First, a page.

McCain on Foreign Policy: Preserving the Status Quo?

by matttbastard

Big Media Matt disputes the notion that John McCain’s foreign policy record represents a departure from that of the outgoing administration.

Related: Fareed Zakaria on McCain’s “radical” foreign policy proposals:

We have spent months debating Barack Obama’s suggestion that he might, under some circumstances, meet with Iranians and Venezuelans. It is a sign of what is wrong with the foreign-policy debate that this idea is treated as a revolution in U.S. policy while McCain’s proposal [that the United States expel Russia from the G8 and exclude China from any expansion] has barely registered. What McCain has announced is momentous—that the United States should adopt a policy of active exclusion and hostility toward two major global powers. It would reverse a decades-old bipartisan American policy of integrating these two countries into the global order, a policy that began under Richard Nixon (with Beijing) and continued under Ronald Reagan (with Moscow). It is a policy that would alienate many countries in Europe and Asia who would see it as an attempt by Washington to begin a new cold war.

Check out the full text of McCain’s March 26th speech to the Los Angeles World Affairs Council, which, according to Zakaria, “[alternates] between neoconservative posturing and realist common sense…like it was written by two very different people, each one given an allotment of a few paragraphs on every topic.”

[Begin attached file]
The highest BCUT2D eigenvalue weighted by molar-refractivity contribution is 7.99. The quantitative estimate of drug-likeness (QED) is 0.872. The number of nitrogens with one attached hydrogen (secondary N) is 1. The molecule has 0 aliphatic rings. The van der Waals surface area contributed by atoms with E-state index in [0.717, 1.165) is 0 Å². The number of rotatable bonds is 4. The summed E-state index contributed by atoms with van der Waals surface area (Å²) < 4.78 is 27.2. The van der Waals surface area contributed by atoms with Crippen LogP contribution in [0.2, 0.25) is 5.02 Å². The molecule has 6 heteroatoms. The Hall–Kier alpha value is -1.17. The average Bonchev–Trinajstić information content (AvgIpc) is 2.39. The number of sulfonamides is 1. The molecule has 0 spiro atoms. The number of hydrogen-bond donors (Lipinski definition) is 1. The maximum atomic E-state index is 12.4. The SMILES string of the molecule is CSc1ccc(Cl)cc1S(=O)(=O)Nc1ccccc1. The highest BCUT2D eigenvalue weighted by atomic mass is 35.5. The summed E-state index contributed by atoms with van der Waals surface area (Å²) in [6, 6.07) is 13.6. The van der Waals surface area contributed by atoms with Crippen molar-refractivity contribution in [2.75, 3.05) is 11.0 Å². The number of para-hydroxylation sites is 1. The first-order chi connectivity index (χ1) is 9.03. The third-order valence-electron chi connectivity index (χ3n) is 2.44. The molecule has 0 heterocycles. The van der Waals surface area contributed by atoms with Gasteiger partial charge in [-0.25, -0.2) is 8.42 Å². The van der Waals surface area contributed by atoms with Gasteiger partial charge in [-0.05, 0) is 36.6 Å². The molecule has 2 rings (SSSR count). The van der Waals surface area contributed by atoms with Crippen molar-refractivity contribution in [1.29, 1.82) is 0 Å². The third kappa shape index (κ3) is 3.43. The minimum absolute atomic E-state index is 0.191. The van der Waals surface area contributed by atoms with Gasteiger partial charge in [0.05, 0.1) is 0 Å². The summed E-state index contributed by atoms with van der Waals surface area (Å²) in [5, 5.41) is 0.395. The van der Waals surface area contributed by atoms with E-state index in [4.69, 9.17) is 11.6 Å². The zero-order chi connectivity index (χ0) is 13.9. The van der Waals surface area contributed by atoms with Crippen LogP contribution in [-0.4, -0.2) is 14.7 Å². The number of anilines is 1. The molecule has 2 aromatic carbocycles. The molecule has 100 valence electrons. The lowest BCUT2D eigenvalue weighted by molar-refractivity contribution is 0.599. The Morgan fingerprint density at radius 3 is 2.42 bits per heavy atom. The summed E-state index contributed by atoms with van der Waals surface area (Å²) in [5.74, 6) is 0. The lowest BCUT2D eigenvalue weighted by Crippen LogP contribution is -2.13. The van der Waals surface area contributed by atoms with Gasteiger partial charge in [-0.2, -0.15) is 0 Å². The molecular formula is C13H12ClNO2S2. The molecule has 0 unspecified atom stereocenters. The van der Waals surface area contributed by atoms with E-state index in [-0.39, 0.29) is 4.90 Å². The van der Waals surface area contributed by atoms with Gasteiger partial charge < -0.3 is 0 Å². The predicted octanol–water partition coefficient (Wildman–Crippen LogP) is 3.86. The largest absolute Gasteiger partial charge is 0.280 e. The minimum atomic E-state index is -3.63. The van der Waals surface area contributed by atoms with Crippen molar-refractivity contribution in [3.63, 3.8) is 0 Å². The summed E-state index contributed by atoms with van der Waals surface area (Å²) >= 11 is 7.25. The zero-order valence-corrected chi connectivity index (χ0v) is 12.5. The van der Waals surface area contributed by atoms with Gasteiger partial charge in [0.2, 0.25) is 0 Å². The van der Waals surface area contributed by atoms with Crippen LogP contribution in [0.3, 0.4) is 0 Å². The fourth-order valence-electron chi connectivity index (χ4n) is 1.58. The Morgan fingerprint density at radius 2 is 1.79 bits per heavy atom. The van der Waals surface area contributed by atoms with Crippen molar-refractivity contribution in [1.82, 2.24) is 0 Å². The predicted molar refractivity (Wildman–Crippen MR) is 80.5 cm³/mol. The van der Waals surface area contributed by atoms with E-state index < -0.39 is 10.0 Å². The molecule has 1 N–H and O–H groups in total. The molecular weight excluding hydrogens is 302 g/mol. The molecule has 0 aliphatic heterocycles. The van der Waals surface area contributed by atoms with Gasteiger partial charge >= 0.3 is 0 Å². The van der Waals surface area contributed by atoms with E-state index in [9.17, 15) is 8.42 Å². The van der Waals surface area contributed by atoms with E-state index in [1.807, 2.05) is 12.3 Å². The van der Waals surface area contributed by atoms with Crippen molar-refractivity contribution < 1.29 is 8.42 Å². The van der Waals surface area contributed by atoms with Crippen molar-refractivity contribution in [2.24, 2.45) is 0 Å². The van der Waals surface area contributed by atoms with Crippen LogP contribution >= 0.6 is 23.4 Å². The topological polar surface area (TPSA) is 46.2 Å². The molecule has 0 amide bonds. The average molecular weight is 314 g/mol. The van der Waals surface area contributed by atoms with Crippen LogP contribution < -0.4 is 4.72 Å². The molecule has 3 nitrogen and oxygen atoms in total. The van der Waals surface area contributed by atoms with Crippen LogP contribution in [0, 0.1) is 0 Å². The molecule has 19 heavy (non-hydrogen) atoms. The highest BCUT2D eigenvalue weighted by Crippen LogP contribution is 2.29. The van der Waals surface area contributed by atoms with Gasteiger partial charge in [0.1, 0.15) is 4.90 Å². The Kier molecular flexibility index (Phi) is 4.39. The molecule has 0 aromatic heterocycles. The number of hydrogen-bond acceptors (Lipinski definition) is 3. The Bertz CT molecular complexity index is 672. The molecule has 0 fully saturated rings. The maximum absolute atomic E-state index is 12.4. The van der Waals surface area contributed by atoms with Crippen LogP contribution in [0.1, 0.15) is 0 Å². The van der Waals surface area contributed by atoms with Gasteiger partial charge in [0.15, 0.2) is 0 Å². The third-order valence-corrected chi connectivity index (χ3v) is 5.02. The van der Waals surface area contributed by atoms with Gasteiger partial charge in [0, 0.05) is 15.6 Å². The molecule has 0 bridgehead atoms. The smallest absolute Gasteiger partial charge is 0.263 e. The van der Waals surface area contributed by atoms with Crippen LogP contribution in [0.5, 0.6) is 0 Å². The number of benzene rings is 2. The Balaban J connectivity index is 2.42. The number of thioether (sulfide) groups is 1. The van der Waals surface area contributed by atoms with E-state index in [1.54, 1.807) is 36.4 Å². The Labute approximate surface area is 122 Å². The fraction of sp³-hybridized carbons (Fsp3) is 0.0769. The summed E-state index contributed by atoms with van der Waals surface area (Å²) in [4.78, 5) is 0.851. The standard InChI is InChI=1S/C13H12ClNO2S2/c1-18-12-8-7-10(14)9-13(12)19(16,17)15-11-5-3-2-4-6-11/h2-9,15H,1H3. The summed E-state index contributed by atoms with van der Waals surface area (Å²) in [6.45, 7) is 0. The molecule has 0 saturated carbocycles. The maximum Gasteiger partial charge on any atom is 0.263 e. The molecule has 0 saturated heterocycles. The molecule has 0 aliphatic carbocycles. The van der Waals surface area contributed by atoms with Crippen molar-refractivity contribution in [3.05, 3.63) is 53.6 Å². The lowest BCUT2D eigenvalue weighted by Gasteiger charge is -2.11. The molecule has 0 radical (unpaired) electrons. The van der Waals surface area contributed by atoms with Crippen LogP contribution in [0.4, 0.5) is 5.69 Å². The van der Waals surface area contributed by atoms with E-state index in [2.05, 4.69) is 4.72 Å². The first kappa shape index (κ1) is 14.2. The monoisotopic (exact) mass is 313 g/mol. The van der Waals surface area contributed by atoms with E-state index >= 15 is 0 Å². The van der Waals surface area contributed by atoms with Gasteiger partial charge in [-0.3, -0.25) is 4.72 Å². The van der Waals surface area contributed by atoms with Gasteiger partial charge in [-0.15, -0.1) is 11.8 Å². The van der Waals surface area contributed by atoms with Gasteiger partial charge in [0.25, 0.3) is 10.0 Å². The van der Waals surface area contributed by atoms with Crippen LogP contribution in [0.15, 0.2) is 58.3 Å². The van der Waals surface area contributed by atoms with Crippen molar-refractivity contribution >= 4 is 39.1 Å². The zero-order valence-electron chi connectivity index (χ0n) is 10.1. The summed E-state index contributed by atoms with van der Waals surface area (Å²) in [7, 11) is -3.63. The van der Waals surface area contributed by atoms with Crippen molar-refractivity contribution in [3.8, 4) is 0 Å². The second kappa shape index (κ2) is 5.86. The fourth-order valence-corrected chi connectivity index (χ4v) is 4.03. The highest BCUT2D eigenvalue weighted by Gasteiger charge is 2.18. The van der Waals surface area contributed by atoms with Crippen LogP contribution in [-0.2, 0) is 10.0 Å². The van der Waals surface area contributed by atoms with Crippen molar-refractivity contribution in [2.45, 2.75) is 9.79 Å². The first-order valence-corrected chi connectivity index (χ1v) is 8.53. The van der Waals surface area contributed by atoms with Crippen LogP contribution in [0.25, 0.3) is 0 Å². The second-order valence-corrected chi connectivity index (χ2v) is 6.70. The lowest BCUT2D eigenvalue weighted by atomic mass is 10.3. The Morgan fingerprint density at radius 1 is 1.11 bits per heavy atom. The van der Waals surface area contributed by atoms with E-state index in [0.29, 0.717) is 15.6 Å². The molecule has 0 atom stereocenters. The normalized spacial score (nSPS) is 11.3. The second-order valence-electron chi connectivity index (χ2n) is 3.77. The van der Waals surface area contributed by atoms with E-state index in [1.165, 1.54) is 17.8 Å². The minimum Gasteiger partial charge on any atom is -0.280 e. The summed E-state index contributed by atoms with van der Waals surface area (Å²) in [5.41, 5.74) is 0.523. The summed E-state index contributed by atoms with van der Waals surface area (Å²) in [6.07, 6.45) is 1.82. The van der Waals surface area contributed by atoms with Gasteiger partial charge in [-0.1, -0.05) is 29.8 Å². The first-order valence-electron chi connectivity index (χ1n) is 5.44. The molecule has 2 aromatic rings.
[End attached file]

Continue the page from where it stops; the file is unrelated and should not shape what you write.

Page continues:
Recommend this post at Progressive Bloggers

Re: the Rise of the Right (Major League Asshole Edition)

by matttbastard

Dubya and Deadeye’s favourite political correspondent, Adam Clymer, talks about his new book, Drawing the Line at the Big Ditch: The Panama Canal Treaties and the Rise of the Right.

Recommend this post at Progressive Bloggers

No Torture, No Exceptions

by matttbastard

In the wake of September 11, the United States became a nation that practiced torture. Astonishingly-despite the repudiation of torture by experts and the revelations of Guantanamo and Abu Ghraib-we remain one… . What once was shocking is now ordinary.

Steve Xenakis, Peter Bergen and Carl Ford discuss the essays they wrote for a special issue of The Washington Monthly (PDF here) that calls upon the US to end its current pro-torture policy.

Related: Justine Sharrock has more on the impact ambiguous US interrogation policy had on soldiers who served in Iraq and became unwitting participants in a real life Stanford Prison Experiment.

Recommend this post at Progressive Bloggers